Learn more about the place we’re working to protect.
Nestled in southern British Columbia along the international border, the South Okanagan Similkameen is a breathtakingly diverse landscape. Known as Canada’s “pocket desert” it contains three of B.C.’s four most vulnerable biogeoclimactic zones: Bunch Grass, Ponderosa Pine, and Interior Douglas Fir. These biogeoclimatic zones contain further vulnerable sub-zone habitats, including wetland and cottonwood riparian areas.
Because of the unique ecosystems and species that call these places home, this region has been recognised as an internationally important area for biodiversity conservation. The grassland ecosystems of the South-Okanagan Similkameen are some of Canada’s most endangered. They also are home to the highest concentration of provincially and federally listed species at risk within the country.
The proposed South Okanagan Similkameen National Park Reserve would encompass and provide significant protection for an array of rare habitats and beautiful landscapes, many unique to this region within Canada.
In 2010 Parks Canada developed a draft park concept that would have protected over 286 square kilometres between the communities of Oliver, Cawston and Osoyoos. This proposed boundary area was only one third the size of the area that Parks Canada had originally sought to protect within the region.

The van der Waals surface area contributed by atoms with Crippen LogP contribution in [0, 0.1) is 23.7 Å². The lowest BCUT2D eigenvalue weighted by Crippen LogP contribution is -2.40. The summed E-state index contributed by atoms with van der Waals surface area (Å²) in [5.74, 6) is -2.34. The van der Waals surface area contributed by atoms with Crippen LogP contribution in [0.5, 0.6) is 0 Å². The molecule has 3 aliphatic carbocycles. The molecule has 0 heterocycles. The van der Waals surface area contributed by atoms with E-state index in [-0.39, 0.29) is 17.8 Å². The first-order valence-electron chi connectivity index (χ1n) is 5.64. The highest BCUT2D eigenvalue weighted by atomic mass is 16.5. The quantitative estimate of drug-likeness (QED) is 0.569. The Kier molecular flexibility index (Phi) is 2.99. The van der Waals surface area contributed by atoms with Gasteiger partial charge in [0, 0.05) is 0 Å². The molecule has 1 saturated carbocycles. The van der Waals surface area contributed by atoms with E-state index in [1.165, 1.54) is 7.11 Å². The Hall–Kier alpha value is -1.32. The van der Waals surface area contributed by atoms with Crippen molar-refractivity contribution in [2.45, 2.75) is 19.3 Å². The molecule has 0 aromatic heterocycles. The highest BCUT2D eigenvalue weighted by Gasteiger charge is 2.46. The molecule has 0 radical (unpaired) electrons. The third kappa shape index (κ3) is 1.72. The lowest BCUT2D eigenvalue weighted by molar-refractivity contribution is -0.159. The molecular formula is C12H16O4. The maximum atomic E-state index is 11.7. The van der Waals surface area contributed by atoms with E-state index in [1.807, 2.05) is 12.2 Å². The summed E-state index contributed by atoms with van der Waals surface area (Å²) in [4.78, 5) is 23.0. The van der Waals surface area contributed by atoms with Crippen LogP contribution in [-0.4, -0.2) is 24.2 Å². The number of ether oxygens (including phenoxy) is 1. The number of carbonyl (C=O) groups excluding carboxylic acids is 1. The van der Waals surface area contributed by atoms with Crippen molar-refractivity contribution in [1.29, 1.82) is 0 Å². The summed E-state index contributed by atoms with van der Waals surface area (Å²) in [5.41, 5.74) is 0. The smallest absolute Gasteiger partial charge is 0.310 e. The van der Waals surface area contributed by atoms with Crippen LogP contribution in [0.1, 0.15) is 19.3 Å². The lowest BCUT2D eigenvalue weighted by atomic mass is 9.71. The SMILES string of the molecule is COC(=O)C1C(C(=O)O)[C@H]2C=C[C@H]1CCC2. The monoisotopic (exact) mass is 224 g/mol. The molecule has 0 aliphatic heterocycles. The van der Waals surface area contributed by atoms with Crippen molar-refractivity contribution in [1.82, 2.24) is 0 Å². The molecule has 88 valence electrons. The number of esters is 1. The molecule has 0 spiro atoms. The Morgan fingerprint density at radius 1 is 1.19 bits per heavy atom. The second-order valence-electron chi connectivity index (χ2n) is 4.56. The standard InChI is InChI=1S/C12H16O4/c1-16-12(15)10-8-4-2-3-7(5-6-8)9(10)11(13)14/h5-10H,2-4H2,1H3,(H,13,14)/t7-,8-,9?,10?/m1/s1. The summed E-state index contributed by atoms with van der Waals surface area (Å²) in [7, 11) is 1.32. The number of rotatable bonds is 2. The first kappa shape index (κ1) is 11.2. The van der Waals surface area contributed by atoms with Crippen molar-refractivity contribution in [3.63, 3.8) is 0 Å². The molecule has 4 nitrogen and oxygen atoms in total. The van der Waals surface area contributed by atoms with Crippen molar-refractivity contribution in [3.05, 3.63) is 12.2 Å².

In 2015, the government of B.C. announced a protected areas framework for the South Okanagan-Similkameen which included their vision for a South Okanagan Similkameen National Park Reserve boundary. The province proposed a smaller concept area for a National Park Reserve than that proposed by Parks Canada, with the remaining areas being proposed to receive provincial conservancy status.
In 2017, Officials from Parks Canada, the government of BC and First Nations announced a renewed commitment to work together and move forward on the creation of a South Okanagan Similkameen National Park Reserve.
We believe that any proposed boundaries for a South Okanagan Similkameen National Park Reserve should include all three of the areas identified by the Province within their protected areas framework as well Vaseux and White Lakes and important connectivity corridors through the valley between the proposed areas to be included as part of a National Park Reserve. We wish to see a national park that protects a significant proportion of the important habitats that exist within our region.
Why A National Park Reserve?
A National Park Reserve in the South Okanagan-Similkameen will provide a lasting legacy for future generations – a place where the beautiful landscape and precious habits will be protected for perpetuity. It will provide a safe-haven for species at risk who are quickly losing habitat to the numerous pressures place upon the land.
Establishing a national park in the South Okanagan-Similkameen will also impact the local economy in a positive way. Across BC national parks have proven their ability to create long-term job opportunities and promote visitor spending. Diversification of the local economy will contribute to maintaining the viability of local schools, hotels, and other services.
In addition, designating this area as a national park reserve will guarantee local and public access to the land through quality experiences that don’t negatively contribute to the ecological integrity and biological diversity of the landscape.